Work-related fatality and injury rates are declining nationally, indicating we are on the right track with prevention and incident management. However, there were 4,693 fatal work-related injuries and nearly 3 million non-fatal workplace injury and illnesses reported by private industry in 2011, according to the most current data available from the U.S. Bureau of Labor Statistics.
The human toll associated with preventable workplace injuries, illnesses and deaths is incalculable. However, from a monetary perspective, a UC Davis researcher has estimated the annual national price tag of work-related injuries and illnesses at $250 billion, much higher than generally assumed. In the 2013 edition of Injury Facts, the National Safety Council reports the annual cost of injuries in the workplace is $188.9 billion, including wage and productivity losses, medical costs, administrative expenses, uninsured costs, and vehicle and fire damages.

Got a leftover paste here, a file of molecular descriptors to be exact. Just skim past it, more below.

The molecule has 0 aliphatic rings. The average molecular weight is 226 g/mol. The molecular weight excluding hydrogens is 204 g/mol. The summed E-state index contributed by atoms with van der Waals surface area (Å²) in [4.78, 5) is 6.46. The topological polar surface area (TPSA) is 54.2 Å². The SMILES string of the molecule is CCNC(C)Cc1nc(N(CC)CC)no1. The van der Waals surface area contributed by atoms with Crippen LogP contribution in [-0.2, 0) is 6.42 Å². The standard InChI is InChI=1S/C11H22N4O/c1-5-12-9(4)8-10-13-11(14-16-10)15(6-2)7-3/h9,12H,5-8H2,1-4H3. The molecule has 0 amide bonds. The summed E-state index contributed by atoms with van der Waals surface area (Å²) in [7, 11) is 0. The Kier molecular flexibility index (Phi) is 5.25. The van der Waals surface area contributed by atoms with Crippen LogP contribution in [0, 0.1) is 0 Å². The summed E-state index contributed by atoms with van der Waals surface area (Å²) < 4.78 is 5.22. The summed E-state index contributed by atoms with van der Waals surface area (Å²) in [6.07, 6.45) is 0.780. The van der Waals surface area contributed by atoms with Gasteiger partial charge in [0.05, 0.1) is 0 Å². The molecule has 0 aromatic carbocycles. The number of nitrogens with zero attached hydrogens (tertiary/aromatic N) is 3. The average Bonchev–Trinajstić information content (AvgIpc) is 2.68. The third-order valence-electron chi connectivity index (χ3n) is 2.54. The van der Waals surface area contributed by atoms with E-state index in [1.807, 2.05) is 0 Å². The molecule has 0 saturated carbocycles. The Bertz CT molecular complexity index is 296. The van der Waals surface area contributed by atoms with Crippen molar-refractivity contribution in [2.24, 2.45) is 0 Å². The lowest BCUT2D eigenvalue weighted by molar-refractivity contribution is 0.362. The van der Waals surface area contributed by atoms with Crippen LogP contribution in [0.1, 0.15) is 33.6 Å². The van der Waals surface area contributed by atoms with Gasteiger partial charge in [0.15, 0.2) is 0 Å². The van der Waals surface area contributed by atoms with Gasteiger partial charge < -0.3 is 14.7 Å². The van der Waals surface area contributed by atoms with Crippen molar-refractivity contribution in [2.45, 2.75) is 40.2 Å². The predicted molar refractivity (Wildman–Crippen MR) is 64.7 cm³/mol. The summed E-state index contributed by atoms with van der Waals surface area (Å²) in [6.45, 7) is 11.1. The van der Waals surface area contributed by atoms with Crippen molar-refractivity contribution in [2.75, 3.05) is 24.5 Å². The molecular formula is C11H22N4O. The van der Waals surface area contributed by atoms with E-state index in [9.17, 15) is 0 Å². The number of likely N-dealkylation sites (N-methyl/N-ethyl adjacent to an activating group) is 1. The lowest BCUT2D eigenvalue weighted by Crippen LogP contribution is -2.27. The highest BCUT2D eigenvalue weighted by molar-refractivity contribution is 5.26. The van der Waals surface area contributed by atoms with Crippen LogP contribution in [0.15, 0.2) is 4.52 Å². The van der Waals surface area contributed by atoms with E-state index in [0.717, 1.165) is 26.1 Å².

Safety incorporates health considerations, as well. For example, when an employee is absent after being exposed to a contagious disease at work, studies show that single case generates an average of $22,000 in direct costs and $24,600 in indirect costs. Given a 7 percent profit margin, it would take approximately $671,000 in revenue to cover the total costs of that one contagious disease.
So, what does this mean?
In short, after celebrating declining incident rates, companies need to renew their emphasis on reducing work-related injury and illness rates. Companies that have not made a substantial investment in injury and accident prevention or made a commitment to instilling a culture of safety in the workplace are placing cost burdens on themselves and all of the rest of us. Studies show that companies with poor safety records experience decreased profit margins and numerous challenges associated with low employee morale.
Safety requires an initial investment, but the ROI will far exceed the cost in the long run. If a single training program reduces a company’s accident rate by a modest 10%, for instance, it would yield a total savings of $250,000. If the training program cost $ 70,000 to implement, the ROI would be 257%.
By putting safety and health first and striving to reduce injuries and illnesses, the overall burden of occupational injuries and illnesses will diminish.